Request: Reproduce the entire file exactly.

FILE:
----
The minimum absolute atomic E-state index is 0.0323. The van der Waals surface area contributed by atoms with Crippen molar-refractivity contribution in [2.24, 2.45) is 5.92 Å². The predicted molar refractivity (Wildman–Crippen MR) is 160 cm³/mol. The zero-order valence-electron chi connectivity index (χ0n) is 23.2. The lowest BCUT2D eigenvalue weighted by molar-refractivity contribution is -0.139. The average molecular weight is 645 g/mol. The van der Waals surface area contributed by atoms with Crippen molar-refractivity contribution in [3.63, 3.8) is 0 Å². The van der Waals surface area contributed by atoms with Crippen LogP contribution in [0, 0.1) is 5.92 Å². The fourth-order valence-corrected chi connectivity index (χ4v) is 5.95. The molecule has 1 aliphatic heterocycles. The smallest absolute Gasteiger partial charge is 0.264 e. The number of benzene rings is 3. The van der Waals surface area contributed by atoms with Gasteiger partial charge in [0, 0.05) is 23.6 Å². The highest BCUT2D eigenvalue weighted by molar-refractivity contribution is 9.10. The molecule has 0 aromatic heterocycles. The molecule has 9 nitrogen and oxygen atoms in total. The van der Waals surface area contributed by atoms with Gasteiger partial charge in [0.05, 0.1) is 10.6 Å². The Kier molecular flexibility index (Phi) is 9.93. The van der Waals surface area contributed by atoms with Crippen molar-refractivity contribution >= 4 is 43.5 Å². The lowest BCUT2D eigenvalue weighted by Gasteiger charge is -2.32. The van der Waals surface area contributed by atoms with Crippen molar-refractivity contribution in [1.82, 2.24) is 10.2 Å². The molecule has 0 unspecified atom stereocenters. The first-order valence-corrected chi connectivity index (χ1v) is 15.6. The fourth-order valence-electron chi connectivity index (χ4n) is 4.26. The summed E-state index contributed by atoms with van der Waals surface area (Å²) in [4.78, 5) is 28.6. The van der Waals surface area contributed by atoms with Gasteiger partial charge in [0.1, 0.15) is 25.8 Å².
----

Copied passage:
The minimum absolute atomic E-state index is 0.0323. The van der Waals surface area contributed by atoms with Crippen molar-refractivity contribution in [2.24, 2.45) is 5.92 Å². The predicted molar refractivity (Wildman–Crippen MR) is 160 cm³/mol. The zero-order valence-electron chi connectivity index (χ0n) is 23.2. The lowest BCUT2D eigenvalue weighted by molar-refractivity contribution is -0.139. The average molecular weight is 645 g/mol. The van der Waals surface area contributed by atoms with Crippen molar-refractivity contribution in [3.63, 3.8) is 0 Å². The van der Waals surface area contributed by atoms with Crippen LogP contribution in [0, 0.1) is 5.92 Å². The fourth-order valence-corrected chi connectivity index (χ4v) is 5.95. The molecule has 1 aliphatic heterocycles. The smallest absolute Gasteiger partial charge is 0.264 e. The number of benzene rings is 3. The van der Waals surface area contributed by atoms with Gasteiger partial charge in [0, 0.05) is 23.6 Å². The highest BCUT2D eigenvalue weighted by molar-refractivity contribution is 9.10. The molecule has 0 aromatic heterocycles. The molecule has 9 nitrogen and oxygen atoms in total. The van der Waals surface area contributed by atoms with Gasteiger partial charge in [0.05, 0.1) is 10.6 Å². The Kier molecular flexibility index (Phi) is 9.93. The van der Waals surface area contributed by atoms with Crippen molar-refractivity contribution >= 4 is 43.5 Å². The lowest BCUT2D eigenvalue weighted by Gasteiger charge is -2.32. The van der Waals surface area contributed by atoms with Crippen molar-refractivity contribution in [1.82, 2.24) is 10.2 Å². The molecule has 0 unspecified atom stereocenters. The first-order valence-corrected chi connectivity index (χ1v) is 15.6. The fourth-order valence-electron chi connectivity index (χ4n) is 4.26. The summed E-state index contributed by atoms with van der Waals surface area (Å²) in [4.78, 5) is 28.6. The van der Waals surface area contributed by atoms with Gasteiger partial charge in [0.1, 0.15) is 25.8 Å².